While many groups and individuals have opened up their hearts in the face of the overwhelming Syrian refugee crisis, for a disappointing number, it's just encouraged xenophobia and racism.
Here are seven of the most disappointing and disturbing reactions.
1. Donald Trump (U.S. businessman and presidential candidate)
Probably some of the most outlandish, offensive and inaccurate comments about Syrian refugees have come from American billionaire and Republican presidential hopeful Donald Trump. Recently he told a campaign crowd that if elected, he would ensure any Syrian refugees would promptly be returned to their country. He also recently said, "What I won’t do is take in 200,000 Syrians who could be ISIS," according to the New York Post.
"These are physically young, strong men. They look like prime-time soldiers. Now, it’s probably not true. But where are the women?"
He went on to criticize German Chancellor Angela Merkel, saying "What she’s done in Germany is insane. It’s insane. They’re having all sorts of attacks."
Of course, as Trump's comments have revealed over and over again, he has very minimal interest in stating anything resembling facts or reality, preferring to pander to unfounded fears by making up fake stories, numbers, statistics and anything that comes to his mind in the moment.
2. Toshiko Hasumi (Japanese artist)
Right-wing Japanese artist Toshiko Hasumi seems to think Syrian children are choosing to be refugees for all the benefits it provides. Say what?
The caption with this cartoon reads, "I want to live a safe and clean life, eat gourmet food, go out, wear pretty things, and live a luxurious life… all at the expense of someone else. I have an idea. I'll become a refugee," according to the BBC.
Although the artist argued she didn't specifically label the girl as Syrian, she admits to have modeling the image after a photo of refugee child living in Lebanon. Clarifying her position further, Hasumi claimed she was only attacking "fake refugees". Apparently she believes some people are just fleeing bombed out homes, bullets and dead family members for kicks and giggles.
3. Viktor Orban (Hungarian prime minister)
Hungary has made headlines with its brutal crackdown on the thousands of refugees streaming across its borders hoping to make it further west. This violence has been supported from the top down, with the prime minister ordering construction of a border wall and actively speaking against the refugees entering his country.
He said, "I think we have a right to decide we do not want a large number of Muslim people in our country."
When will these conservative "Christian" politicians realize that humans are humans regardless of religion or ethnicity?
3. Fred Johnson (British mayor of a South Wales town)
This British mayor took to social media, posting and sharing highly xenophobic and offensive memes as well as jokes mocking refugees. Fortunately, he received a great deal of criticism for his actions, prompting an apology and the deletion of his Facebook account.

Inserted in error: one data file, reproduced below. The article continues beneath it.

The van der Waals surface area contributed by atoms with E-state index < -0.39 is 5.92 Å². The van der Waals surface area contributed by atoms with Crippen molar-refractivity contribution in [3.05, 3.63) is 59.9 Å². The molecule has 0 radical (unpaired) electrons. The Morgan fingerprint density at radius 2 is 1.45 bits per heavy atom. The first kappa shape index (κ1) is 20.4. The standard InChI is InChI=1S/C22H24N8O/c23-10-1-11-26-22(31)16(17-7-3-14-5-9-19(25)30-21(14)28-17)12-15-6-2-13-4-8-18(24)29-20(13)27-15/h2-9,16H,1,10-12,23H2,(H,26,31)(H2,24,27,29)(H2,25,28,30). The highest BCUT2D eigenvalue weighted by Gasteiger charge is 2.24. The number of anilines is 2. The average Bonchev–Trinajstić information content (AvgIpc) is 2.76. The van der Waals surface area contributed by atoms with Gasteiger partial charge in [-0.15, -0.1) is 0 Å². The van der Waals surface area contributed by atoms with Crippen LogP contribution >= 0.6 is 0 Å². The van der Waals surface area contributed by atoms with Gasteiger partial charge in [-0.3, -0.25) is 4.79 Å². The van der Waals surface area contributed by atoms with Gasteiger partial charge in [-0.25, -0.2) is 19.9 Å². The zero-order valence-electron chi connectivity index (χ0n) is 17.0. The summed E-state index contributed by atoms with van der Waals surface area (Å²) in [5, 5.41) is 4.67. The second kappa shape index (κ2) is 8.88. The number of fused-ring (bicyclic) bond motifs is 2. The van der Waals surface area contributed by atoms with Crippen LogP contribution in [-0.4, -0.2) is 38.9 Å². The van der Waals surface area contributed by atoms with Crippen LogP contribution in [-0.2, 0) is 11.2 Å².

But if you ask us, the "apology" stemmed from the criticism and not real remorse.
4. Heinz-Christian Strache (Austrian far-right leader and Vienna mayoral candidate)
Similarly to the leader of Hungary, Austrian far-right leader Heinz-Christian Strache has strongly advocated for the building of a wall to "secure" Austria's borders. He's also pandered to those who have a xenophobic fear of Muslims.
He said, "We don't want an Islamisation of Europe. We don't want our Christian-Western culture to perish," according to Reuters.
5. Fox News
The right-wing American news channel Fox ran a report showing Syrian and Iraqi refugee men on a train chanting "Allahu Akbar" or "God is great" with the lead caption reading: "Terrorists Inbound? Taking refugees could open door to jihadists," according to Salon.
Although the report went on to clarify that the men weren't actually known to be terrorists or in any way associated with a terrorist organization, it suggested that the mere presence of Arabs and Muslims represented a threat. Because in Fox's world, saying "God is great" – in a language other than English – is apparently some kind of threat.
6. Ben Carson (U.S. presidential candidate)
Echoing his fellow presidential contender Trump's offensive statements against refugees, Carson said, "We don't know whose those people are, and the majority of them are young males, and they could easily be people who could be infiltrated by terrorists," according to CNN.
Carson apparently believes the people fleeing terrorists are actually terrorists themselves. Maybe he just hasn't noticed all the pictures of wide-eyed babies and young children, or does he actually think they could be terrorists too?
Carson has also openly stated that he would not support a Muslim presidential candidate. Wouldn't it be nice if he, along with the others, put their religious and political ideologies aside and recognized our common humanity?
7. Nikolaos Michaloliakos (leader of Greece's Golden Dawn political party)
Greece's Golden Dawn political party has been classified by many as Neo-Nazi, with its immensely xenophobic ideology against immigrants and refugees. In a recent political rally, party leader Michaloliakos said, "Close the borders! Make the army and the navy seal our borders and not let people enter illegally," according to Financial Times.
With the influx of refugees landing in Greece, the Golden Dawn party has unfortunately seen growing support. While Greece may be overburdened by refugees – especially considering the country has been going through a crippling financial crisis for several years – the country's economic woes stem from its government and the European Union, not the innocent people fleeing conflict.